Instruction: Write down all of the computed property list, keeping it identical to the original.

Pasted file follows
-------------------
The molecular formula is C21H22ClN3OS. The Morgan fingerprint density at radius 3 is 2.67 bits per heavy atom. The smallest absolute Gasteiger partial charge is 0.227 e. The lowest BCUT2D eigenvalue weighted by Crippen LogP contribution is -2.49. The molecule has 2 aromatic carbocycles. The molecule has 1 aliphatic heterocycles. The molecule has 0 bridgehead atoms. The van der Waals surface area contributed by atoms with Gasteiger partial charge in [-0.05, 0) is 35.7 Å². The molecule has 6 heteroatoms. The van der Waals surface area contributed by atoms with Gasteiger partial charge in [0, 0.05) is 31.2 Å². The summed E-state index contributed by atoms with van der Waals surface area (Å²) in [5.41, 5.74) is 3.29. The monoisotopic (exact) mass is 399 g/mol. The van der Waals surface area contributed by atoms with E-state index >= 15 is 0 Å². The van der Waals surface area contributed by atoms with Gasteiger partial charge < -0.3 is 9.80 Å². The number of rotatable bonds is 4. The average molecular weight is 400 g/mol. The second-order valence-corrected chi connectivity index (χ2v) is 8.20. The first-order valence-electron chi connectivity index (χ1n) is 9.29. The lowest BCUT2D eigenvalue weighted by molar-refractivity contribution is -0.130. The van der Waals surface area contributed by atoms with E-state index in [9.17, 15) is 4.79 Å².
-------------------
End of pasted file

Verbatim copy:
The molecular formula is C21H22ClN3OS. The Morgan fingerprint density at radius 3 is 2.67 bits per heavy atom. The smallest absolute Gasteiger partial charge is 0.227 e. The lowest BCUT2D eigenvalue weighted by Crippen LogP contribution is -2.49. The molecule has 2 aromatic carbocycles. The molecule has 1 aliphatic heterocycles. The molecule has 0 bridgehead atoms. The van der Waals surface area contributed by atoms with Gasteiger partial charge in [-0.05, 0) is 35.7 Å². The molecule has 6 heteroatoms. The van der Waals surface area contributed by atoms with Gasteiger partial charge in [0, 0.05) is 31.2 Å². The summed E-state index contributed by atoms with van der Waals surface area (Å²) in [5.41, 5.74) is 3.29. The monoisotopic (exact) mass is 399 g/mol. The van der Waals surface area contributed by atoms with E-state index >= 15 is 0 Å². The van der Waals surface area contributed by atoms with Gasteiger partial charge < -0.3 is 9.80 Å². The number of rotatable bonds is 4. The average molecular weight is 400 g/mol. The second-order valence-corrected chi connectivity index (χ2v) is 8.20. The first-order valence-electron chi connectivity index (χ1n) is 9.29. The lowest BCUT2D eigenvalue weighted by molar-refractivity contribution is -0.130. The van der Waals surface area contributed by atoms with E-state index in [9.17, 15) is 4.79 Å².